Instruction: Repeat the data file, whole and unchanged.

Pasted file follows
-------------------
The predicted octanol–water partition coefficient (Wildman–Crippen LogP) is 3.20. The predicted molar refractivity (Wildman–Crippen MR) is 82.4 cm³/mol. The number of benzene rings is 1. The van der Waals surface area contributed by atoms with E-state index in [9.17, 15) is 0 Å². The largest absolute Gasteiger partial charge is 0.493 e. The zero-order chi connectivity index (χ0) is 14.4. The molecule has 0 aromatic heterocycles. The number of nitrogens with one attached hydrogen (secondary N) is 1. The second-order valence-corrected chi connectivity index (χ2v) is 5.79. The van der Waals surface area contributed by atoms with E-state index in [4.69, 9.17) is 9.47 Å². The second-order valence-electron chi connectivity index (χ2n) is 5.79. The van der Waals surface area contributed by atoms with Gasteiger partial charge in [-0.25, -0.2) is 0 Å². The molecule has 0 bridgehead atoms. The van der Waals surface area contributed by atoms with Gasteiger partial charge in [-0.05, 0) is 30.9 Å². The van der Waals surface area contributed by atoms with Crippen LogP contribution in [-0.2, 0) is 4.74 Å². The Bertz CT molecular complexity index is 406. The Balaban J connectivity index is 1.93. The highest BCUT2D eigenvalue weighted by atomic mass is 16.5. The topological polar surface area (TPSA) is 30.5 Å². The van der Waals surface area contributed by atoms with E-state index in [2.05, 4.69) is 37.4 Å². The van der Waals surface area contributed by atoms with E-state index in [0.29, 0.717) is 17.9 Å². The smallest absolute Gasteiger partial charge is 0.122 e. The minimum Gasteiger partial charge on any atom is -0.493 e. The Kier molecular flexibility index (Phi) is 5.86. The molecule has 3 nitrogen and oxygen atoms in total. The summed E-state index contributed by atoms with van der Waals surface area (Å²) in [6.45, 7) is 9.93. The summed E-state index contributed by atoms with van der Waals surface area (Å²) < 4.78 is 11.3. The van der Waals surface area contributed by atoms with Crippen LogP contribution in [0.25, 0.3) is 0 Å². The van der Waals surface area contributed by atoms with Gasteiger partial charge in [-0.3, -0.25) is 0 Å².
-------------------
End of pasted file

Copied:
The predicted octanol–water partition coefficient (Wildman–Crippen LogP) is 3.20. The predicted molar refractivity (Wildman–Crippen MR) is 82.4 cm³/mol. The number of benzene rings is 1. The van der Waals surface area contributed by atoms with E-state index in [9.17, 15) is 0 Å². The largest absolute Gasteiger partial charge is 0.493 e. The zero-order chi connectivity index (χ0) is 14.4. The molecule has 0 aromatic heterocycles. The number of nitrogens with one attached hydrogen (secondary N) is 1. The second-order valence-corrected chi connectivity index (χ2v) is 5.79. The van der Waals surface area contributed by atoms with E-state index in [4.69, 9.17) is 9.47 Å². The second-order valence-electron chi connectivity index (χ2n) is 5.79. The van der Waals surface area contributed by atoms with Gasteiger partial charge in [-0.25, -0.2) is 0 Å². The molecule has 0 bridgehead atoms. The van der Waals surface area contributed by atoms with Gasteiger partial charge in [-0.05, 0) is 30.9 Å². The van der Waals surface area contributed by atoms with Crippen LogP contribution in [-0.2, 0) is 4.74 Å². The Bertz CT molecular complexity index is 406. The Balaban J connectivity index is 1.93. The highest BCUT2D eigenvalue weighted by atomic mass is 16.5. The topological polar surface area (TPSA) is 30.5 Å². The van der Waals surface area contributed by atoms with E-state index in [2.05, 4.69) is 37.4 Å². The van der Waals surface area contributed by atoms with E-state index in [0.29, 0.717) is 17.9 Å². The smallest absolute Gasteiger partial charge is 0.122 e. The minimum Gasteiger partial charge on any atom is -0.493 e. The Kier molecular flexibility index (Phi) is 5.86. The molecule has 3 nitrogen and oxygen atoms in total. The summed E-state index contributed by atoms with van der Waals surface area (Å²) in [6.45, 7) is 9.93. The summed E-state index contributed by atoms with van der Waals surface area (Å²) < 4.78 is 11.3. The van der Waals surface area contributed by atoms with Crippen LogP contribution in [0.25, 0.3) is 0 Å². The van der Waals surface area contributed by atoms with Gasteiger partial charge in [-0.3, -0.25) is 0 Å².